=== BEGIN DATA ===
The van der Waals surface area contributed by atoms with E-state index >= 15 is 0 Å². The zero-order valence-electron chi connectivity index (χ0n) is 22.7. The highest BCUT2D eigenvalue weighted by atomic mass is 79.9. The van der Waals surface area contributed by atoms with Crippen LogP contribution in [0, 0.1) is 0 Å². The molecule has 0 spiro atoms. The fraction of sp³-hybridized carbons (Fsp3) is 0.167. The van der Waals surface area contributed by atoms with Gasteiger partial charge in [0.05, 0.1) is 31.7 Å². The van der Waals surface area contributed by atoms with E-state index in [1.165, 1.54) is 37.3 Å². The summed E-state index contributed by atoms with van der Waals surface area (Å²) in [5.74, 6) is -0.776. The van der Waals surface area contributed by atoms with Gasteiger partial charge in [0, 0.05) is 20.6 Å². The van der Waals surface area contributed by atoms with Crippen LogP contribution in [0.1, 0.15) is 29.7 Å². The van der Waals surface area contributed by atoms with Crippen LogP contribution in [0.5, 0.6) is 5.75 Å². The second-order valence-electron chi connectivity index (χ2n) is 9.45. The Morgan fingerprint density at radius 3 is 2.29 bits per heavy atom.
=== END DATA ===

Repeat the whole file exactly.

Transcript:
The van der Waals surface area contributed by atoms with E-state index >= 15 is 0 Å². The zero-order valence-electron chi connectivity index (χ0n) is 22.7. The highest BCUT2D eigenvalue weighted by atomic mass is 79.9. The van der Waals surface area contributed by atoms with Crippen LogP contribution in [0, 0.1) is 0 Å². The molecule has 0 spiro atoms. The fraction of sp³-hybridized carbons (Fsp3) is 0.167. The van der Waals surface area contributed by atoms with Gasteiger partial charge in [0.05, 0.1) is 31.7 Å². The van der Waals surface area contributed by atoms with E-state index in [1.165, 1.54) is 37.3 Å². The summed E-state index contributed by atoms with van der Waals surface area (Å²) in [5.74, 6) is -0.776. The van der Waals surface area contributed by atoms with Gasteiger partial charge in [0, 0.05) is 20.6 Å². The van der Waals surface area contributed by atoms with Crippen LogP contribution in [0.1, 0.15) is 29.7 Å². The van der Waals surface area contributed by atoms with Crippen LogP contribution in [0.5, 0.6) is 5.75 Å². The second-order valence-electron chi connectivity index (χ2n) is 9.45. The Morgan fingerprint density at radius 3 is 2.29 bits per heavy atom.